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Picturesque Palestine, Sinai, and Egypt, Vol. 2
Page 135
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Wilson, Charles William, Sir. Picturesque Palestine, Sinai, and Egypt, Vol. 2 - Page 135. 1883. Kenneth Franzheim II Rare Books Room, William R. Jenkins Architecture and Art Library, University of Houston Libraries. University of Houston Digital Library. Web. November 27, 2020. https://digital.lib.uh.edu/collection/exotic/item/543/show/188.

Disclaimer: This is a general citation for reference purposes. Please consult the most recent edition of your style manual for the proper formatting of the type of source you are citing. If the date given in the citation does not match the date on the digital item, use the more accurate date below the digital item.

Wilson, Charles William, Sir. (1883). Picturesque Palestine, Sinai, and Egypt, Vol. 2 - Page 135. Exotic Impressions, Views of Foreign Lands. Kenneth Franzheim II Rare Books Room, William R. Jenkins Architecture and Art Library, University of Houston Libraries. Retrieved from https://digital.lib.uh.edu/collection/exotic/item/543/show/188

Disclaimer: This is a general citation for reference purposes. Please consult the most recent edition of your style manual for the proper formatting of the type of source you are citing. If the date given in the citation does not match the date on the digital item, use the more accurate date below the digital item.

Wilson, Charles William, Sir, Picturesque Palestine, Sinai, and Egypt, Vol. 2 - Page 135, 1883, Exotic Impressions, Views of Foreign Lands, Kenneth Franzheim II Rare Books Room, William R. Jenkins Architecture and Art Library, University of Houston Libraries, accessed November 27, 2020, https://digital.lib.uh.edu/collection/exotic/item/543/show/188.

Disclaimer: This is a general citation for reference purposes. Please consult the most recent edition of your style manual for the proper formatting of the type of source you are citing. If the date given in the citation does not match the date on the digital item, use the more accurate date below the digital item.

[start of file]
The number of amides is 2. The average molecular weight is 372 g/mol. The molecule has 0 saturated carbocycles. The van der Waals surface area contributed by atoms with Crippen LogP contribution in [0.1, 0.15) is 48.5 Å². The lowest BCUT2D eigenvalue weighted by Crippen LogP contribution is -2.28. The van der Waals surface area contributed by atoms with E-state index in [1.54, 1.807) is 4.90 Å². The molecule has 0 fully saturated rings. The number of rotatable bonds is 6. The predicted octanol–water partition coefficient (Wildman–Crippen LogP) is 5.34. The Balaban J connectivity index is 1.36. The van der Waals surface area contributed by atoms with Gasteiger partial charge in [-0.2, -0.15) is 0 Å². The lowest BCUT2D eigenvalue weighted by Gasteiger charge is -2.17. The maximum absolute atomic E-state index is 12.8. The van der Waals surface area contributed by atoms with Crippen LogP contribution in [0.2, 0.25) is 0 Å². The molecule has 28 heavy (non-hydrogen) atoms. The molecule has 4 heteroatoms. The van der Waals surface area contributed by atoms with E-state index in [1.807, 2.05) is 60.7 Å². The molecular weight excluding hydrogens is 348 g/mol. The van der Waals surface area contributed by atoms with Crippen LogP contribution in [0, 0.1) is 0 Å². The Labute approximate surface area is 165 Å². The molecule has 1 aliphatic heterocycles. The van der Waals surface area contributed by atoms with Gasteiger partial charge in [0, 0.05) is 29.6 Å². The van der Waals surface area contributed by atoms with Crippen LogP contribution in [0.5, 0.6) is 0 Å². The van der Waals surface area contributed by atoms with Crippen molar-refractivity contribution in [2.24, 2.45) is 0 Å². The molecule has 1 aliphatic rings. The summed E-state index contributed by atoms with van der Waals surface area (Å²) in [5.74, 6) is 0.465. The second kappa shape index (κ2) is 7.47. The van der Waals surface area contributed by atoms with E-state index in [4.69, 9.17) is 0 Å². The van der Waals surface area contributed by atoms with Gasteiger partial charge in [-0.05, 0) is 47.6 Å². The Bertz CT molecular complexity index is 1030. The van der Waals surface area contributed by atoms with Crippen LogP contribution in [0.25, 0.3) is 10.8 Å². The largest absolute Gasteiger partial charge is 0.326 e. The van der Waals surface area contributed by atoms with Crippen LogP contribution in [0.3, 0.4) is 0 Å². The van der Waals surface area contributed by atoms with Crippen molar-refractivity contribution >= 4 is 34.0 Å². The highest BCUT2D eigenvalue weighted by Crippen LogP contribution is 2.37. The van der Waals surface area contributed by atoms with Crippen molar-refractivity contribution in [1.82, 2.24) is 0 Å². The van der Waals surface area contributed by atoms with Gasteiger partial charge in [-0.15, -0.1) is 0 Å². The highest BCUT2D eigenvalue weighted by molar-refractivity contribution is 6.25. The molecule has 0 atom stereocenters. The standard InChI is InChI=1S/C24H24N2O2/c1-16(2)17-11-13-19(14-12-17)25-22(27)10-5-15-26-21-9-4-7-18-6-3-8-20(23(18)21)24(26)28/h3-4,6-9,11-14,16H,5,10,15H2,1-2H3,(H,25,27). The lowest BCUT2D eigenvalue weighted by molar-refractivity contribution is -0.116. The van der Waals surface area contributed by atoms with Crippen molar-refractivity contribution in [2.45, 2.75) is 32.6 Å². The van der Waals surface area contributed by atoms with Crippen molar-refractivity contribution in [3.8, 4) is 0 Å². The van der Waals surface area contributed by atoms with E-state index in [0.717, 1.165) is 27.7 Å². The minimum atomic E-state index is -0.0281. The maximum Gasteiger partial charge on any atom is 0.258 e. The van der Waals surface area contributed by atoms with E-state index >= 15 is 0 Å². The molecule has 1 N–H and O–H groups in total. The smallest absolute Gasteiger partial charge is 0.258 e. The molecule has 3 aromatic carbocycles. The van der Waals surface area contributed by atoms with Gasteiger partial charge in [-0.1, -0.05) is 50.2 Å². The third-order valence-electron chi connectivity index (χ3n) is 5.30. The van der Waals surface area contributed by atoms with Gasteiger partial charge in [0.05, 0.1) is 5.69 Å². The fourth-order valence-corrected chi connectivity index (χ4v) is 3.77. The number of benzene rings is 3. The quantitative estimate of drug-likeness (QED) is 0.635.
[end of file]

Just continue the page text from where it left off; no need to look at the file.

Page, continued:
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Compound Item Description
Title Picturesque Palestine, Sinai, and Egypt, Vol. 2
Creator (LCNAF)
  • Wilson, Charles William, Sir
Publisher D. Appleton and Company
Date 1883
Description Index: Phoenicia and Lebanon / by the Rev. H. W. Jessup -- The Phoenician plain / by the Rev. Canon Tristram -- Acre, the key of Palestine, Mount Carmel and the river Kishon, Maritime cities and plains of Palestine / by Miss M. E. Rogers -- Lydda and Ramleh, Philistia / By Lt. Col. Warren -- The south country of Judaea / by the Rev. Canon Tristram -- The southern borderland and Dead Sea / by Professor Palmer -- Mount Hor and the cliffs of Edom, The convent of St. Catherine / by Miss M. E. Rogers -- Sinai / by the Rev. C. P. Clarke -- The land of Goshen, Cairo, Memphis, Thebes, Edfu and Philae / by S. Lane-Poole.
Subject.Geographic (TGN)
  • Egypt
  • Palestine
  • Sinai Peninsula
Genre (AAT)
  • books
  • illustrations (layout features)
  • plates (illustrations)
  • maps (documents)
Language English
Type (DCMI)
  • Text
Original Item Location DS107 .W73 v.2
Original Item URL http://library.uh.edu/record=b1703789~S11
Digital Collection Exotic Impressions: Views of Foreign Lands
Digital Collection URL http://digital.lib.uh.edu/collection/exotic
Repository Kenneth Franzheim II Rare Books Room, William R. Jenkins Architecture and Art Library, University of Houston Libraries